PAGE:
Stages of Faith Simplified

Stages of Faith Simplified October 15, 2017

Stages of Faith Simplified

I was repeatedly stumped on the spiritual path when I started out. Why was spirituality practiced in such a variety of ways? Why did fundamentalism seem to be the only answer for some while others were more relaxed and rational in their approach?

The answer became apparent when I read M. Scott Peck’s book, Further Along the Road Less Traveled in my late twenties.

In one chapter, Peck simplifies James Fowlers Stages of Faith (a scholarly work that references theorists such as Kohlberg, Ericson, and Piaget).

He makes the case that people evolve spiritually (and I am paraphrasing here) from (1) being egocentric, trying to run their lives on their own will, to (2) being institutional, running their lives by the strict rules of others, to (3) being skeptical, running their lives based on rationality, to (4) being mystical, seeing that rationality is limited and noticing a spiritual undertone and value in each of the previous stages.

Peck likened the four-stage progression to the maturation of children.

The Four Stages

Within this framework, stage one is equivalent to the egocentrism displayed by two- to five-year-olds, who magically believe they can control the world around them. They think it, express it, and it happens, or else they stomp, cry, and rage until the world complies.

Stage two is equivalent to the period when six- to twelve-year-olds have begun to understand that they are not all-powerful. Instead, sensing their own limitations, they start to believe that their parents may be all-powerful, or at the very least they believe that God must be—that is, if they are going to a place of worship that teaches that (as this is the best time to instill faith). Accordingly, people at stage two beckon to their parents (or God) and follow strict rules. Their worldview is black and white and has no room for shades of gray.

Stage three is likened to the teenage years, doubting, self-reliant, and rebellious in many ways. Youths enter this stage when they experience some of the unfortunate realities of life firsthand, and when they begin to see the limitations of their parents (and God). Yet, in this context of growth doubting is a necessary step up. It represents a more complete worldview than the previous black-and-white perspective.

Finally, stage four of spiritual growth is equivalent to adulthood. The healthy adult sees the importance of each of the preceding steps and is capable of following the rules without becoming a fundamentalist—capable of discerning without disowning.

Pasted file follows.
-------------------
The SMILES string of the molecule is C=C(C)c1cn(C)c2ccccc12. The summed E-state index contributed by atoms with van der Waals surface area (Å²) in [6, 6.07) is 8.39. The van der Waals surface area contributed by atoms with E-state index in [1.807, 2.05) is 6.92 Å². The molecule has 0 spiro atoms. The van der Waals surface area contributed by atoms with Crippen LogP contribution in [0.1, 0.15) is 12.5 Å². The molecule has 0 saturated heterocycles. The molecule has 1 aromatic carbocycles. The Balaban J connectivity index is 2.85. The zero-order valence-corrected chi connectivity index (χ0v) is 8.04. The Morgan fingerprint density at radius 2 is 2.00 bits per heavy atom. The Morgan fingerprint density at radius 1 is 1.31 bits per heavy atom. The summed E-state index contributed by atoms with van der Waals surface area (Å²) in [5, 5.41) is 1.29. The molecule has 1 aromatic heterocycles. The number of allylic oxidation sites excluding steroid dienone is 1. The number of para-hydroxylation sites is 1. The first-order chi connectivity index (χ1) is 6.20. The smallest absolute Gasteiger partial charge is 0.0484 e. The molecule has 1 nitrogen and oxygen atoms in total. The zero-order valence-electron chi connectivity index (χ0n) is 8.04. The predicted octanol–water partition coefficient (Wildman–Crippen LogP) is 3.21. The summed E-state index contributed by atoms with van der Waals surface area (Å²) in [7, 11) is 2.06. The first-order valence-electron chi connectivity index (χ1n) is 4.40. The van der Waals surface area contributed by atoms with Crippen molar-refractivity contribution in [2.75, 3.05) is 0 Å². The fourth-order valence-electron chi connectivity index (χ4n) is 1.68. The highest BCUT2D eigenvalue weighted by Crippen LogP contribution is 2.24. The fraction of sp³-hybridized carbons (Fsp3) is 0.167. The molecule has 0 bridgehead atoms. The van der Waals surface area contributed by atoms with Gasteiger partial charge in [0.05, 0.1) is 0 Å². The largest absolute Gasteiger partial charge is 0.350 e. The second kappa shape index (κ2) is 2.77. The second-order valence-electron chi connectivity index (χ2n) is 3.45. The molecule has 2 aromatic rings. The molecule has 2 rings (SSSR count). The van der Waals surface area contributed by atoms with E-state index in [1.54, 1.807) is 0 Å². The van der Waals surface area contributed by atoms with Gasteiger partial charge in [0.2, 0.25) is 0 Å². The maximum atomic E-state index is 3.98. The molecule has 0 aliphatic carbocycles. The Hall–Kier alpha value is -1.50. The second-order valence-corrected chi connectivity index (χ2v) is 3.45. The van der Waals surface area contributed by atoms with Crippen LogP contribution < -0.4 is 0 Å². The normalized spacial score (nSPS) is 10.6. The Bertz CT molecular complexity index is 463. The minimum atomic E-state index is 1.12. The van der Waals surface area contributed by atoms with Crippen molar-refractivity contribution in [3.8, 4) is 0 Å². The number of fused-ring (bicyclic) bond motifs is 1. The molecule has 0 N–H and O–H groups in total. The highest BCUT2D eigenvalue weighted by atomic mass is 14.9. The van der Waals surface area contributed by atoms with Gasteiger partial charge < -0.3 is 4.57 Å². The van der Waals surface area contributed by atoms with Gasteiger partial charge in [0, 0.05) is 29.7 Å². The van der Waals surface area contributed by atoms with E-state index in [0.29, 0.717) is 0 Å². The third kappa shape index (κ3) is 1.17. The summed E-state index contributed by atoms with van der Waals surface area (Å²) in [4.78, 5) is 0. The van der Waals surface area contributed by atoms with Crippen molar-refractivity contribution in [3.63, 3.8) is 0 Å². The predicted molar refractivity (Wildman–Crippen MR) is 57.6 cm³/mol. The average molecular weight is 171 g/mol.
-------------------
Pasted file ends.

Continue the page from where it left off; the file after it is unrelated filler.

Adult Spiritual Progress

When this model is applied to adult spiritual progress in broad strokes, then growth evolves from a chaotic, egocentric nonbelief (stage 1), to a fundamentalist worldview that requires a firm structure (stage 2), to a doubting stance that sees the limits of literal interpretations (stage 3), to a mystic union that accepts the coexistence of rational ideology, such as scientific values and reason along with spiritual principles, such as grace and inner peace (stage 4).

Developing from stage one to stage two is a rapid process. The unethical and chaotic life is replaced by a rigid, yet comforting, structure. Uncertainty is replaced with certainty. It is the equivalent of being “saved” in Christian terms. Stage two is an important stepping-stone on the growth curve, as it is necessary to know the rules before you can break them. Therefore, taking the leap from stage one to stage two represents tremendous progress.

But spiritual growth doesn’t stop there.

If it happens—and that if is true about all growth—the transition from stage two to stage three occurs when people begin to doubt their absolutist structure. Fundamentalism means following the rules without exceptions, while the third stage is a realization that there are exceptions.

Ensuing that, the transition from stage three, skeptic, to stage four, mystic, is a slow-moving evolution that may take anywhere from a few months to a few years, finally replacing skepticism with integrated mysticism.

And, even then, Peck acknowledges that integrated mysticism may not be the final step, keeping the model open for even more growth.

Far From My Final Destination

After learning about this—and I have continued to examine a variety of growth models to this day—I think the biggest takeaway for me was that humans are too quick to put a lid on growth. They reach a certain stage of understanding and shout “Eureka! I have found it!”

While there is great comfort in such blind certainty, I was relieved to know that I was far from my final destination, that I could look forward to a life of spiritual growth. And even though I must admit that some of that growth has been about taking two steps forward and one step back, heck, sometimes I have taken one step forward and three steps back, I can safely say that knowing that there is no lid on spiritual growth freed me.

It is one reason why I am still on the path.

Gudjon Bergmann
Author & Interfaith Minister

Article based on a section from my book, Trans-Rational Spirituality.

Picture: CC0 License

Browse Our Archives

Close Ad